Maximize Timeshare Ownership
The ultimate resource to understand, maximize and leverage timeshare ownership to travel in luxury accommodations on a reasonable budget.
The ultimate resource to understand, maximize and leverage timeshare ownership to travel in luxury accommodations on a reasonable budget.
3 Week Christmas vacation in Hawaii: $28,000 value vacation for under $1200 out of pocket - How I did it
Last Christmas, in this post, I explained my “timeshare fail” where I stayed at the Andaz Maui resort using points instead of obtaining a timeshare for Christmas week.
Despite not getting a timeshare last year, we had planned on going back to Maui again for Christmas. The Andaz Maui was a great resort and while I hoped to get timeshare instead, I used my same strategy that I used last year and booked using points while waiting for a timeshare to match. Despite my efforts, I again failed to obtain the desired timeshare for Christmas week but was able to get a timeshare for the week before Christmas.
Christmas week is notoriously difficult so if you want to or must travel during Christmas, you always need a “Plan B” as getting a good timeshare will be difficult. DON’T BUY A TIMESHARE EXPECTING TO TRAVEL OVER CHRISTMAS. DISAPPOINTMENT IS LIKELY.
While I failed to obtain a desired timeshare for Christmas week, I was able to successfully plan a three-week vacation in Hawaii over Christmas break staying at extremely nice properties. While vacations like this typically cost at least $25,000, I was able to secure this trip for my family of four for approximately $1200 plus a decent amount of miles and points.
Here’s how I did it.
Before I get into the details on this trip planning, for any new readers, I wanted to direct you to review this post on my month-long trip to Costa Rica. In that post, I explained how I use multiple strategies, travel tools, multiple different points, credit card perks, and other “travel hacks” to create an incredibly affordable month-long vacation. This post is not that different but wanted to show my readers yet another successful trip that was planned using these strategies and resulting in a truly 5-star vacation for less most people spend on a long weekend.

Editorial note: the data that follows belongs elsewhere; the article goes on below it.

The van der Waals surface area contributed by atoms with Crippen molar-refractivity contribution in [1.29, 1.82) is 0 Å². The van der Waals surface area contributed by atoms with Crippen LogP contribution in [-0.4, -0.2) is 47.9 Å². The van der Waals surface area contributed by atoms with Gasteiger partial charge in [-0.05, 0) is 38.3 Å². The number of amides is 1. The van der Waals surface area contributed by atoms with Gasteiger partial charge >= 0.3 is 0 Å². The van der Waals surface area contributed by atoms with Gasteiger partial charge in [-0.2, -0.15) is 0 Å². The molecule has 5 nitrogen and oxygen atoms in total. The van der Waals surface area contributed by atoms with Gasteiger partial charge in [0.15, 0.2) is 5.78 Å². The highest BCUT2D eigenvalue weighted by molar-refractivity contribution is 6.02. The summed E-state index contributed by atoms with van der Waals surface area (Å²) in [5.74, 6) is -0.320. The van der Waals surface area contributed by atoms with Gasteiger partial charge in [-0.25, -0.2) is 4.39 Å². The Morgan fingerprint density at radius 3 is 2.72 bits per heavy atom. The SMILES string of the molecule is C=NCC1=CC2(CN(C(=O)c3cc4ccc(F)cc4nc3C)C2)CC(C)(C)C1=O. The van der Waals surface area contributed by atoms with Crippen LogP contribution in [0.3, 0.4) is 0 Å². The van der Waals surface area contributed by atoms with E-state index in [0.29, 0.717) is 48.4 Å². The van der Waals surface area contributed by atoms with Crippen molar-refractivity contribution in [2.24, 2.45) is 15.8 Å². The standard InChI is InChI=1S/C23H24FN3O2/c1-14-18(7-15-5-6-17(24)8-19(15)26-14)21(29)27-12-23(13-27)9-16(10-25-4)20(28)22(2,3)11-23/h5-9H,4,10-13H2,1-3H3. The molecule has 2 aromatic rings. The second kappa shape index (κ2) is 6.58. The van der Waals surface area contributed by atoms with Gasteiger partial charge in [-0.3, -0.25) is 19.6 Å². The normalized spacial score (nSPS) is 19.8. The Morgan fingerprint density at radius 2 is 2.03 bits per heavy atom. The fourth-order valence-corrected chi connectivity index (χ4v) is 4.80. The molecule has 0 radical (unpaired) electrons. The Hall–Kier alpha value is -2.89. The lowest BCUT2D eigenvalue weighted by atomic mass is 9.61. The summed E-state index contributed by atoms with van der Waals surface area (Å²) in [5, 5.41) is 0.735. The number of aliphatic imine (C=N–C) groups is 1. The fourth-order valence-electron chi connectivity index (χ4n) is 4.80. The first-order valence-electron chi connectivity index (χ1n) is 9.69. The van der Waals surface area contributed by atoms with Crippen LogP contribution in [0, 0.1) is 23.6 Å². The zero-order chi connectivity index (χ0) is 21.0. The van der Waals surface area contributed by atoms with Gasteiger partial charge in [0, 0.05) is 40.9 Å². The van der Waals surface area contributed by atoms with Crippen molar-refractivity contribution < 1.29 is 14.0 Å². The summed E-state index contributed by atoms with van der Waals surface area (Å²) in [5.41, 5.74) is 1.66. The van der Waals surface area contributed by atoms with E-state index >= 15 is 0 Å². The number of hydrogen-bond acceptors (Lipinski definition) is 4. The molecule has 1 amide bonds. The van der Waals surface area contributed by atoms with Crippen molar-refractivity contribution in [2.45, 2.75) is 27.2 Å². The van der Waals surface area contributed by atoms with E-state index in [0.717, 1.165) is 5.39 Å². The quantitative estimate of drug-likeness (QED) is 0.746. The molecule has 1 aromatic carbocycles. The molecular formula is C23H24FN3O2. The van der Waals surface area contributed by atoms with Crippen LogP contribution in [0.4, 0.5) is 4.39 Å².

While flights to Hawaii have been relatively inexpensive over the past year with some great deals (check out some of these), flights over the Christmas time period are always extremely expensive. Fortunately, by planning far in advance, I was able to secure flights using frequent flyer miles on both the outgoing and return. The key was diversification.
Diversification in points is extremely important. I’ll do a deeper dive into this concept in later posts but by having points spread throughout multiple programs and having transferrable points (Citi Thank You Points, Chase Ultimate Reward Points and American Express Membership Rewards Points), you have more options available to you.
For these flights, I could not locate 4 round trip tickets for the date and times desired at the lowest cost pricing. However, I did find 4 one-way tickets to Maui on United and did find 4 one-way tickets from Maui back home on American Airlines. I ended up booking one-way tickets using miles in order to further reduce out of pocket expenses. These tickets cost 22,500 each way for each passenger.
For the flights between Kauai and Maui, I booked them using United miles which was approximately 7,000 miles per ticket instead of paying about $140 per ticket. Not the best use of miles but decent.
Week 1: Kauai
As I explained in this post, I originally secured a timeshare property for the week before Christmas at the Marriott Ocean Club in Kaanapali Beach. The reviews of that property looked great and generally have a very high regard for Marriott Vacation Club properties. Despite being a Hyatt owner, I stay predominantly with Marriott properties since my Hyatt points trade favorable for Marriott’s. You can review some of these strategies here.
While I was looking forward to that stay, about a month before the trip, a 2-bedroom unit became available at the Marriott Waiohai Beach Club property in Kauai. The last time I was in Kauai was about ten years ago and I actually toured the property at that time. I remember it being a very high-class property located directly on Poipu beach which is a top beach on the island. Due to the fond memories and additional space for a 2 bedroom unit, I switched timeshares. Fortunately, I used e-plus for my Interval International Exchange (read about it here) and was able to exchange my week into the Marriott Waiohai Beach Club. Despite the extra fee, I always add E-Plus as it has saved me multiple times by allowing me to switch resorts, times or vacation spots.
I originally had a 1-bedroom unit in Maui but was very happy to have secured a 2 bedroom unit. Having the additional space for a family of four is essential since we all have beds and ample space to spread out. I will be doing a review of that property shortly with pictures so stay tuned. Overall, the property was fantastic but had higher expectations for the finish out of the units. While decently appointed and while having a nice ocean view, it appears that the units are getting close to their end of life and need of a significant refresh.